Where Exactly Does the Cruelty of The Prince Reside?

What is below is subject to being revised entirely at a later date.

Allowing man to acquire all he wants is the unleashing of vice. We know moderation is key in some form to all the virtues. But to see the uses of virtue and vice, one has to move beyond the individual, as in the following from Christopher Nadon, pg. 22 of his Introduction to Xenophon’s Prince

If Manlius and Valerius won equal success against Rome’s enemies, they do not earn Machiavelli’s equal praise. He claims that Manlius’ mode of proceeding was better for a republic. His harshness, love of the common good, and reverence for the fatherland – manifest in his ordering the execution of his own son – inspired his soldiers with obedience but did not win him “particular friends” or “partisans” who could then advance his (and their) “private ambitions.” So useful was Manlius to Rome, Machiavelli claims, that “if a republic were so happy that it often had [such a] one who with his example might renew the laws, and not only restrain it from running to ruin but pull it back, it would be perpetual. Machiavelli’s judgment of Valerius is altogether different. His “kindness” and “humanity” earned him the goodwill of the soldiers, and this threatened to have “bad effects on freedom” when combined with the long military commands made inevitable by the expansion of the republic: “I conclude, therefore, that the proceeding of Valerius is useful in a prince and pernicious in a citizen, not only to the fatherland but to himself: to it, because those modes prepare the way to tyranny; to himself, because in suspecting his mode of proceeding, his city is constrained to secure itself against him to his harm.”

Now Nadon uses the martial metaphor here to discuss Machiavelli as a writer – Machiavelli discusses what is harsh and therefore takes on the risk of being “Manlian.” Someone like Xenophon, on the other hand, mentions the harsh things a ruler does but dwells on the ruler’s “Valerian” qualities, and thus does no good for a republic.

But let’s stay on the question of the comparison itself: what sort of rule is most beneficial to a republic? We’ve unleashed acquisition. We praise vices inasmuch they resemble virtues. In doing this, rulers relate to the ruled on terms the ruled can understand exactly. All this is useful.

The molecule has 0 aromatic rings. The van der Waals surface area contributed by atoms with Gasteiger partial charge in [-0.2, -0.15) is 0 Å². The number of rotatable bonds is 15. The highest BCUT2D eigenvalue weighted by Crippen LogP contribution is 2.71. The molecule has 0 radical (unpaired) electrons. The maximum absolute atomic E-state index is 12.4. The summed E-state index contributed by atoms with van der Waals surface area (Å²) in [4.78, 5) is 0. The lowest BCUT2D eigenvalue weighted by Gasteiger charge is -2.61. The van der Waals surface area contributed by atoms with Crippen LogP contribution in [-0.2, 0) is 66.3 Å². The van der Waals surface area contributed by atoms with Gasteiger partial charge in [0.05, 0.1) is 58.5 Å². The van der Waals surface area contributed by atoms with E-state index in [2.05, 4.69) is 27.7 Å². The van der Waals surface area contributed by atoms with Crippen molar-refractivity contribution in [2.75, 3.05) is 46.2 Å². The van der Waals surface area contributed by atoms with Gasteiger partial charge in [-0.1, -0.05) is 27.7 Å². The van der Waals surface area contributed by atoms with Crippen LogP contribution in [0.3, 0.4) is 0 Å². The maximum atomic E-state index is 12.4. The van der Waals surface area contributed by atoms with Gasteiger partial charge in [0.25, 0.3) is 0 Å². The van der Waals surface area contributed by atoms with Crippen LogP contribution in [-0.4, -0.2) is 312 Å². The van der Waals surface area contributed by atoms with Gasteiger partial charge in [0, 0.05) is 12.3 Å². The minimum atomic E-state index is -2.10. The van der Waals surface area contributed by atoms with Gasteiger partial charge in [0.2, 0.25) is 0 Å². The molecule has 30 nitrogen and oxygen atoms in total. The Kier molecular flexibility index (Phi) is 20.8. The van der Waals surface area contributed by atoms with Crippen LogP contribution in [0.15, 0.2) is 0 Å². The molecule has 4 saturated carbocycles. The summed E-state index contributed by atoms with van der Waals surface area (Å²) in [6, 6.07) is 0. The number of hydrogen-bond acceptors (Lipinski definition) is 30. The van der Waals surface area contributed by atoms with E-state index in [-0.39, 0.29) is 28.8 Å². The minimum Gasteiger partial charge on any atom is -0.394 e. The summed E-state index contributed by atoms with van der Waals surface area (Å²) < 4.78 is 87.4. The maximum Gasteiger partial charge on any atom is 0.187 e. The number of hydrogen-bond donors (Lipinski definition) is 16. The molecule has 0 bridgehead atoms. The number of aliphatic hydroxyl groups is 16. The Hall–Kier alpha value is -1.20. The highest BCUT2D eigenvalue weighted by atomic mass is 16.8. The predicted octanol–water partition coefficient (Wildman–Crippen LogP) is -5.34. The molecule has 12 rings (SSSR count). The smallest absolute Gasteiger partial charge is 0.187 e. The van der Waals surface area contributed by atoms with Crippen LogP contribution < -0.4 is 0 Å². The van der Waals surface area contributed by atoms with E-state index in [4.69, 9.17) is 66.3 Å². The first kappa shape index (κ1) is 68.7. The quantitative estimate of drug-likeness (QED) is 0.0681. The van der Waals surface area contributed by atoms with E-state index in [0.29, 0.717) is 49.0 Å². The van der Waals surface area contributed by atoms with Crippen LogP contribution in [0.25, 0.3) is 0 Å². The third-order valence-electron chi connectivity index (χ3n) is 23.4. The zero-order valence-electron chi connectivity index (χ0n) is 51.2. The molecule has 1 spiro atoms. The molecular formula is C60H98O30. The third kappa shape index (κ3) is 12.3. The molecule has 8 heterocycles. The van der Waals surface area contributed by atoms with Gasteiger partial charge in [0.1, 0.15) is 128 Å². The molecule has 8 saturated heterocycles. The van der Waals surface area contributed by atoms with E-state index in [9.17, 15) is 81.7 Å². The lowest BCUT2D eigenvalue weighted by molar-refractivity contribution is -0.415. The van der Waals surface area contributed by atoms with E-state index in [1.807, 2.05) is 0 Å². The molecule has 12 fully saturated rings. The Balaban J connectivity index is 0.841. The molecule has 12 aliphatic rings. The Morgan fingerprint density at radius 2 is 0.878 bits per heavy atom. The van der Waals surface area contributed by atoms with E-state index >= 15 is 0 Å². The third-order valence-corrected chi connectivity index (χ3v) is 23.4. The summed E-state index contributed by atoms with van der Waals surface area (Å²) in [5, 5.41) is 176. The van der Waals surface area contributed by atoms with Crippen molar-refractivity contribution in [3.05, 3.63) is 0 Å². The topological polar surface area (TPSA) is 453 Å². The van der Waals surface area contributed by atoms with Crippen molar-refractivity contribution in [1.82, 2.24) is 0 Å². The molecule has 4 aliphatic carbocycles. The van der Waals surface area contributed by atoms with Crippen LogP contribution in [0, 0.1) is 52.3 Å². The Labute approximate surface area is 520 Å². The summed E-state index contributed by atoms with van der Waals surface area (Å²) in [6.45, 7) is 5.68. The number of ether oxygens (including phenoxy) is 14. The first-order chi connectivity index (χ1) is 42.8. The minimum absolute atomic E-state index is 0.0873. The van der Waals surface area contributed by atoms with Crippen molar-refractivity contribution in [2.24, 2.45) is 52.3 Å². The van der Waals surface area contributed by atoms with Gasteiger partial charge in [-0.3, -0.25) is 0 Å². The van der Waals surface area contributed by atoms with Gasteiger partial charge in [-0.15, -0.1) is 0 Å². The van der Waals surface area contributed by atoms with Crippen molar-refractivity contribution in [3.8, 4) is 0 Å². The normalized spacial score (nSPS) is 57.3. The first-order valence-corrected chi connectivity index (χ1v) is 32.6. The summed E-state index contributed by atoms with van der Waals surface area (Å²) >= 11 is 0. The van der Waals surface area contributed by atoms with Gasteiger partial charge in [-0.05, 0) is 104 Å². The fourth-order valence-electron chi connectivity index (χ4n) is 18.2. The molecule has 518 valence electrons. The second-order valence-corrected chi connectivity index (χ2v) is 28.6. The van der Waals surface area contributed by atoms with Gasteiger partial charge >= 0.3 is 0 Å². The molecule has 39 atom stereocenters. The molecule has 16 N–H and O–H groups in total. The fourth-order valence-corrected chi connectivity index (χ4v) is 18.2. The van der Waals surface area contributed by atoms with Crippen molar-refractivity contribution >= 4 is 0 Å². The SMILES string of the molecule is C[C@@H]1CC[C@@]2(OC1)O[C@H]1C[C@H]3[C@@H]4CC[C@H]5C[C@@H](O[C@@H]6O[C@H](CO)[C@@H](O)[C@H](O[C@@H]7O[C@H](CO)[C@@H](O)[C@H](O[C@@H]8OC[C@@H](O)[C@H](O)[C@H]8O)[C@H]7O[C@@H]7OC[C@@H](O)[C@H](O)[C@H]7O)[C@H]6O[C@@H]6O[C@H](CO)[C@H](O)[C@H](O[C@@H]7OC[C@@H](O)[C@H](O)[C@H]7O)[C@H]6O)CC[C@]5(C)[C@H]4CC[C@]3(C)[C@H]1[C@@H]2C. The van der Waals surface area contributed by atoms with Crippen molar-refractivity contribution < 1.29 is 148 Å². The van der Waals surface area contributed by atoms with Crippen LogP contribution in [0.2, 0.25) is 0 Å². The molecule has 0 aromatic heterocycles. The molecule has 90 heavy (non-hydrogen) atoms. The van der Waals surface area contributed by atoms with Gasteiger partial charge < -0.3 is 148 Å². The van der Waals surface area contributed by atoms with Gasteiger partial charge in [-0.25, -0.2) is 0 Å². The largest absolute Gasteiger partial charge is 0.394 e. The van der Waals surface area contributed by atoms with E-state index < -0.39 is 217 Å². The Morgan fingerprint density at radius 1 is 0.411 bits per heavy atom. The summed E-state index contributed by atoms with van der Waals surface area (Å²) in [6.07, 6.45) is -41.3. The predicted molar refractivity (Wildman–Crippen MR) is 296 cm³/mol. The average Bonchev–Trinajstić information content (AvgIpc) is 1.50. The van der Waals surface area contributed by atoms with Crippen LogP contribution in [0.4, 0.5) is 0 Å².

However, last I checked, I didn’t see President Bush taking US citizens in large numbers and beating the crap out of them, or killing members of his own family. Where does the necessary cruelty of the Prince reside in the republic?

Some might say “empire,” and then add that the US beats up on other countries. We all know that kicking other countries around is bad, and ‘bad = empire.’ This proof is less than convincing. We probably need a more expansive definition of what empire is.

Manlius’ public spiritedness provides the clue: his private interest conflicts directly with the public good in the case of his son. In eliminating the private, he also destroys himself as a potential ancestor. Our public/private conflation is purposeful, and manifest in “right” according to the “popular will.” That’s the real difference between ancient and modern democracy, not the modern mechanism of popular government versus Athenian direct democracy or the modes and orders of the Romans – the essential difference is in how they hearken back to the ancestral in some way (Pericles aside).

The cruelty of the Prince is diffused amongst all of us, therefore, no matter how “energetic” an “executive” may be. All of us are engaged in the enterprise of beating up Fortuna, all of us are aware of our “rights” and aren’t so thrilled with virtue for its own sake, and the ancestral is used by us to proclaim what we think is good. The resulting order is humane, because utility and some measure of gregariousness go a long way. We don’t need to be perfect.

The downside is that the past can grow ever more remote as democracy marches on in this fashion – the past can be lost to our detriment. Manlius was an insane psychopath, Valerius was a wuss (knowing M, I’d better check this soon). We still have plenty of people like that around, and the last thing we need is their worst tendencies showing up at the wrong time.

1 Comment

  1. Interesting- I wonder what the longevity of Venice and Sparta says about this issue and the way that Machiavelli knows about that longevity and comments about it in the Discorsi.

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